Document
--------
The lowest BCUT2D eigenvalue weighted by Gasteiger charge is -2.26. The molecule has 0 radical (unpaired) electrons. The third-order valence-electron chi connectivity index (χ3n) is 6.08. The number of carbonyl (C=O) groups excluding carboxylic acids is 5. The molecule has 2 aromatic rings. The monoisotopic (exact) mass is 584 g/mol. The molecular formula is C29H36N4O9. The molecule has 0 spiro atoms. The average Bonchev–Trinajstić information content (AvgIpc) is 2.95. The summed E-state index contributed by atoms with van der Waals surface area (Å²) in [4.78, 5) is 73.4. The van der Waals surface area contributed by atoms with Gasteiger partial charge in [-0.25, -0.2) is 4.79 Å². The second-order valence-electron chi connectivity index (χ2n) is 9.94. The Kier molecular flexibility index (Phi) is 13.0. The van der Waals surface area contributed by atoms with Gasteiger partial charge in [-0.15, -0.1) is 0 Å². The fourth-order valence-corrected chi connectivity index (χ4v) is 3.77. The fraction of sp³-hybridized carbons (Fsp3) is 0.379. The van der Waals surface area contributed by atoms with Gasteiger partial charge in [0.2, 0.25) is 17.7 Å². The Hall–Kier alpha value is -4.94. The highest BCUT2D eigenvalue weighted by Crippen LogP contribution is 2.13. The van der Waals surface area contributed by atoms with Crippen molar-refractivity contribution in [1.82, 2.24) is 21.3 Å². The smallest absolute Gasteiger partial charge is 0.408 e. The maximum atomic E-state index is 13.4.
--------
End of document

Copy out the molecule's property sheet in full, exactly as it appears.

The lowest BCUT2D eigenvalue weighted by Gasteiger charge is -2.26. The molecule has 0 radical (unpaired) electrons. The third-order valence-electron chi connectivity index (χ3n) is 6.08. The number of carbonyl (C=O) groups excluding carboxylic acids is 5. The molecule has 2 aromatic rings. The monoisotopic (exact) mass is 584 g/mol. The molecular formula is C29H36N4O9. The molecule has 0 spiro atoms. The average Bonchev–Trinajstić information content (AvgIpc) is 2.95. The summed E-state index contributed by atoms with van der Waals surface area (Å²) in [4.78, 5) is 73.4. The van der Waals surface area contributed by atoms with Gasteiger partial charge in [-0.25, -0.2) is 4.79 Å². The second-order valence-electron chi connectivity index (χ2n) is 9.94. The Kier molecular flexibility index (Phi) is 13.0. The van der Waals surface area contributed by atoms with Gasteiger partial charge in [-0.15, -0.1) is 0 Å². The fourth-order valence-corrected chi connectivity index (χ4v) is 3.77. The fraction of sp³-hybridized carbons (Fsp3) is 0.379. The van der Waals surface area contributed by atoms with Gasteiger partial charge in [0.2, 0.25) is 17.7 Å². The Hall–Kier alpha value is -4.94. The highest BCUT2D eigenvalue weighted by Crippen LogP contribution is 2.13. The van der Waals surface area contributed by atoms with Crippen molar-refractivity contribution in [1.82, 2.24) is 21.3 Å². The smallest absolute Gasteiger partial charge is 0.408 e. The maximum atomic E-state index is 13.4.